The year 2008 is history by now, and so I went to the basement (again, after last years predictions), undusted my crystal ball and took a glimpse into the future (of photography)… And oh, what I am seeing is not good, at least not for those earning money with their photographs.
1. The photo market continues to change dramatically
In 2008 the change in the photo market accelerated. Due to the financial crisis (which has hit the real economy by now) newspapers are heading into a major crisis in 2009, that can easily become a death spiral very soon:
- Advertisers reduce their ad spendings as the return-on-invest (ROI) for their ads shrink.
- As a consequence, the number of content pages will be reduced (which will affect writers and photographers).
- Readers cancel their subscriptions as the value for money shrinks.
- Go to step 1 (repeat ’til fade)
Trying to get out of this, publishers are increasingly utilizing user generated content, often at ridiculously low prices – if they pay at all. They launch user communities, blogs, and photo forums to get access to free content. This is the major threat for press photographers.
News agencies feel the pinch, too. One major agency is looking to reduce the number of jobs for their freelance photographers to single digits per month. Given the low rates they pay (around 200 Euro per job), those colleagues are already worrying how to pay their rent. Other agencies do hire staff photographers and keep them busy for 14 to 16 hours a day, 6 days a week. At 45,000 Euros a year (before taxes) this comes down to about 11 Euro per hour. And starving photographers line up for those jobs because they appear to be still on the attractive end of the stick.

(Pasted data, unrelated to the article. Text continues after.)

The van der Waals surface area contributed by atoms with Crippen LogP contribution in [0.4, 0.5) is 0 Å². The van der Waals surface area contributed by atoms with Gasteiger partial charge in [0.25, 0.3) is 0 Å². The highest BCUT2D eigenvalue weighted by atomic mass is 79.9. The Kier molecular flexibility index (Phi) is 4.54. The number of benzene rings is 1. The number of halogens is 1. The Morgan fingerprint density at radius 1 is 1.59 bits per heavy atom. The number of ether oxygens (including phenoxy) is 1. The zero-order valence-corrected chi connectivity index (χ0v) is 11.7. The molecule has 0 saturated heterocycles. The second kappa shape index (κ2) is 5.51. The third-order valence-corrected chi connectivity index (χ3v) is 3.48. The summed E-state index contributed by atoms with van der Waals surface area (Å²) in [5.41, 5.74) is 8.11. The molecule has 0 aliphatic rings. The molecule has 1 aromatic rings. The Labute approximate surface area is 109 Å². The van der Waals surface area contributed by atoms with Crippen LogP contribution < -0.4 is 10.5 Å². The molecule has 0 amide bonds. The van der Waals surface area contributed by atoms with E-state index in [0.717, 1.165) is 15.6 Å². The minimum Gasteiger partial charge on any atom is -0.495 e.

One can only wonder what publishers have in store for those photographers who work on cheap regional papers? One staff editor told me that they received the order to make use of the countless volunteers who are happy to provide a variety of photos at no cost, just for a by-line. It’s the digital nature of photos that makes that possible. Where in the past a freelance photographer would rush between various events and take just a couple of photos, the folks who organize the events now can shoot all day and night and provide the best photos to the paper by e-mail. They are happy to do this as this just costs their time (no films, no development, no prints, no courier service).
It’s easy to realize that publishers will continue to reduce their cost by acquiring content from cheaper or free sources, but this will not save their business. Expect further newspaper deaths in 2009.
But press photographers are not the only ones being hurt by the changes. Those who earned a good living from stock photography will see serious declines in 2009 as the market continues to be drowned by floods of (free or very cheap) images. We saw major changes in the stock photo market in 2008, and this trend will continue in 2009. Expect further stock agency mergers and closures in 2009.
If you now are thinking of extending your career to other paid jobs (like weddings or portrait jobs), you will see even fiercer competition over fewer clients. With the recession, budgets are more tight than in previous years, and people will ask a friend with an amateur or semi-pro DSLR to do some photos. In general, the willingness to pay will go down.
So, in short – photography as business will continue to decline in 2009.
2. Technology continues to advance, but what for?